The Fall Series 1 Episode 3 (BBC2) Review

In another absolutely stellar episode of BBC2’s The Fall, our two protagonists, both increasingly being painted in shades of grey, are being drawn closer and closer together. Paul Spector’s MO, to target women who are more powerful than him, is clarified in a way that pretty much draws a target over Stella’s face, and it’s only a matter of time before he moves past his faceless thirtysomething victims and goes after the holy grail of no-nonsense, sexually assertive, professional women.

But it’s confusing (in the best kind of way) when we’re being bombarded with reasons to empathise with Paul and his family at the same time as we’re seeing him stalk random women, construct creepy mannequins in abandoned houses and react blankly to the news that his three murders have been connected by the police. Gibson and her task force may be doing a bang up job of profiling their suspect, but I suspect that Spector’s downfall will actually come from much closer to home.

His daughter took even more prominence this week, as we learn that she’s much more aware of what’s been happening than Paul ever imagined. He tries his best to shield his family from his dark urges and night-time activities, at least feigning love and care for his children, but they aren’t as clueless as he’d hope. The mannequin that Paul constructs in an abandoned house he finds nearby has already been discovered by his daughter in the compartment above her bedroom, giving her some pretty disturbing nightmares that might cause Paul’s wife to grow a little suspicious.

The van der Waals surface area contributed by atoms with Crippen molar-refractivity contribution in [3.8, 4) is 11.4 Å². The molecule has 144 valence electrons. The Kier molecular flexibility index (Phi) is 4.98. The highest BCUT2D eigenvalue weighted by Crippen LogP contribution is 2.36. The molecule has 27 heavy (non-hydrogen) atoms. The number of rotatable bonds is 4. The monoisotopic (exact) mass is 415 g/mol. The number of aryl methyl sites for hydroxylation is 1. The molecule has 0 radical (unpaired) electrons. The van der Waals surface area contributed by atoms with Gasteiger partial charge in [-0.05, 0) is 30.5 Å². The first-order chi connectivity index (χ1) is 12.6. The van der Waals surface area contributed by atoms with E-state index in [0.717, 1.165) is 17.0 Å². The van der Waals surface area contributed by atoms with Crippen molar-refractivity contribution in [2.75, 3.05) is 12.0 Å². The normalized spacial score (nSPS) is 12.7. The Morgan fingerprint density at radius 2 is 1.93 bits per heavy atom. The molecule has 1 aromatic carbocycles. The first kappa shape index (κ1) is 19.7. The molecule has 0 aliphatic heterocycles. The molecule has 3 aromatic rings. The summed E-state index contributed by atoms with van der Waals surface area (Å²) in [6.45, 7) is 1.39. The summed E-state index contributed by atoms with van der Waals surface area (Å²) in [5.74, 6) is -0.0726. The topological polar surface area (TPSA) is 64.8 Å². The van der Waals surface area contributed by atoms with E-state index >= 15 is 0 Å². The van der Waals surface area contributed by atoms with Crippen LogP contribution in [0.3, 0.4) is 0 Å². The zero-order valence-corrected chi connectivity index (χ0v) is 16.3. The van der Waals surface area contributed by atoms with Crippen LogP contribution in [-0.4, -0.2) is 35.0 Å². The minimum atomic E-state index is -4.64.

We see a brief crack in his indifferent exterior when he discovers his latest victim’s pregnancy – it seems that, despite his otherwise reprehensible actions, children and family are something he knows to be sacred. He goes so far as to tear those pages out of his murder diary, but quickly moves on to a replacement. There’s also the babysitter, who I’m sure we haven’t seen the last of, and a woman he has been counselling, in the mix. It’s another striking contradiction in character when, upon discovering a bruise on his client, he chastises her husband for possible domestic abuse.

Something also gets through Stella’s hard exterior when she learns of James Olsen’s death, and has to explain their one-night stand again and again to judgemental male detectives. It would have been tempting for lesser writers to have this be the moment when Stella Gibson was humanised, but nothing in The Fall is that simple. It unsettles her that an assassinated man had been in her bed only hours before – but she could care less that he was married with a family, or that their encounter is frowned upon by the majority of her male colleagues.

What did you think of the episode? How long will it be before Stella and Paul’s paths cross? Let us know your thoughts and predictions in the comments below.

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